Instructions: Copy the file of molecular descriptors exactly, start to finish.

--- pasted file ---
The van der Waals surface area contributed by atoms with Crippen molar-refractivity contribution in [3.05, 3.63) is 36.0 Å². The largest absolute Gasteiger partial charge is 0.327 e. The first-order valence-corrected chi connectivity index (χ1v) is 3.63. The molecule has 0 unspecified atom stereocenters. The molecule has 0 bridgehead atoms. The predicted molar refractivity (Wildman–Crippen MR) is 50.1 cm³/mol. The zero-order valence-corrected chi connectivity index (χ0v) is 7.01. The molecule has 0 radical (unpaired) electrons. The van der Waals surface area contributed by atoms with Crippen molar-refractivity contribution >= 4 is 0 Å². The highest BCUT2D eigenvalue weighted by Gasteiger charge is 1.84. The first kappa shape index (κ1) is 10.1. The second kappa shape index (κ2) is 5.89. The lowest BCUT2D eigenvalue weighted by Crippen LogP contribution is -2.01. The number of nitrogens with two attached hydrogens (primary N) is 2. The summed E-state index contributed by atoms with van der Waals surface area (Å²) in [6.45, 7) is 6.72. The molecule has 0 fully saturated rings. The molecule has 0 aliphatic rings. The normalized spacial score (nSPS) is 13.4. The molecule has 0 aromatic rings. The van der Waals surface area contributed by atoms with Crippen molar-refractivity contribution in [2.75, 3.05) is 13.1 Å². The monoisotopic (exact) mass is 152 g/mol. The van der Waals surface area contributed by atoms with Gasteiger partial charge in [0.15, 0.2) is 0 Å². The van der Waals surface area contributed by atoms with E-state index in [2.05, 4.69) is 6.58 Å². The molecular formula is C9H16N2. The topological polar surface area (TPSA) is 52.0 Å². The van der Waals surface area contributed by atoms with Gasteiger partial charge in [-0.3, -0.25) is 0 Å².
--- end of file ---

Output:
The van der Waals surface area contributed by atoms with Crippen molar-refractivity contribution in [3.05, 3.63) is 36.0 Å². The largest absolute Gasteiger partial charge is 0.327 e. The first-order valence-corrected chi connectivity index (χ1v) is 3.63. The molecule has 0 unspecified atom stereocenters. The molecule has 0 bridgehead atoms. The predicted molar refractivity (Wildman–Crippen MR) is 50.1 cm³/mol. The zero-order valence-corrected chi connectivity index (χ0v) is 7.01. The molecule has 0 radical (unpaired) electrons. The van der Waals surface area contributed by atoms with Crippen molar-refractivity contribution >= 4 is 0 Å². The highest BCUT2D eigenvalue weighted by Gasteiger charge is 1.84. The first kappa shape index (κ1) is 10.1. The second kappa shape index (κ2) is 5.89. The lowest BCUT2D eigenvalue weighted by Crippen LogP contribution is -2.01. The number of nitrogens with two attached hydrogens (primary N) is 2. The summed E-state index contributed by atoms with van der Waals surface area (Å²) in [6.45, 7) is 6.72. The molecule has 0 fully saturated rings. The molecule has 0 aliphatic rings. The normalized spacial score (nSPS) is 13.4. The molecule has 0 aromatic rings. The van der Waals surface area contributed by atoms with Crippen molar-refractivity contribution in [2.75, 3.05) is 13.1 Å². The monoisotopic (exact) mass is 152 g/mol. The van der Waals surface area contributed by atoms with Gasteiger partial charge in [0.15, 0.2) is 0 Å². The van der Waals surface area contributed by atoms with E-state index in [2.05, 4.69) is 6.58 Å². The molecular formula is C9H16N2. The topological polar surface area (TPSA) is 52.0 Å². The van der Waals surface area contributed by atoms with Gasteiger partial charge in [-0.3, -0.25) is 0 Å².